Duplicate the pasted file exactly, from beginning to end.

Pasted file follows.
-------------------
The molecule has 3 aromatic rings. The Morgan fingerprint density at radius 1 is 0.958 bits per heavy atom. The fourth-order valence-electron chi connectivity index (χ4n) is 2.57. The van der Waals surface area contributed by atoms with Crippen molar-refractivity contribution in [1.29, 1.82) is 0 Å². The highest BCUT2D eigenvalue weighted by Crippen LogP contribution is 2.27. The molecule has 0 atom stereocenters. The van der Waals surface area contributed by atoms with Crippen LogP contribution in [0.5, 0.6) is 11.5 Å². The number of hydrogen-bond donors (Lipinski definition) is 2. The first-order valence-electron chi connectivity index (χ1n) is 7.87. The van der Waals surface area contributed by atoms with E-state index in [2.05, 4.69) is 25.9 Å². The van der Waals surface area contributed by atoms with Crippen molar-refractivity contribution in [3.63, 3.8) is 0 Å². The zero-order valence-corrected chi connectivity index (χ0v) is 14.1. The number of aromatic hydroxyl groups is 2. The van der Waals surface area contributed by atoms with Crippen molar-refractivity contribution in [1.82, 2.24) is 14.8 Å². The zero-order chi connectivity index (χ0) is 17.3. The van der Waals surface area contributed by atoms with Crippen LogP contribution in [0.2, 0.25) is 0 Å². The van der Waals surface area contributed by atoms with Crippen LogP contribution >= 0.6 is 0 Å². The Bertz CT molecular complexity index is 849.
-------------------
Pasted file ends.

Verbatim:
The molecule has 3 aromatic rings. The Morgan fingerprint density at radius 1 is 0.958 bits per heavy atom. The fourth-order valence-electron chi connectivity index (χ4n) is 2.57. The van der Waals surface area contributed by atoms with Crippen molar-refractivity contribution in [1.29, 1.82) is 0 Å². The highest BCUT2D eigenvalue weighted by Crippen LogP contribution is 2.27. The molecule has 0 atom stereocenters. The van der Waals surface area contributed by atoms with Crippen LogP contribution in [0.5, 0.6) is 11.5 Å². The number of hydrogen-bond donors (Lipinski definition) is 2. The first-order valence-electron chi connectivity index (χ1n) is 7.87. The van der Waals surface area contributed by atoms with E-state index in [2.05, 4.69) is 25.9 Å². The van der Waals surface area contributed by atoms with Crippen molar-refractivity contribution in [3.63, 3.8) is 0 Å². The zero-order valence-corrected chi connectivity index (χ0v) is 14.1. The number of aromatic hydroxyl groups is 2. The van der Waals surface area contributed by atoms with Crippen molar-refractivity contribution in [1.82, 2.24) is 14.8 Å². The zero-order chi connectivity index (χ0) is 17.3. The van der Waals surface area contributed by atoms with Crippen LogP contribution in [0.2, 0.25) is 0 Å². The van der Waals surface area contributed by atoms with Crippen LogP contribution >= 0.6 is 0 Å². The Bertz CT molecular complexity index is 849.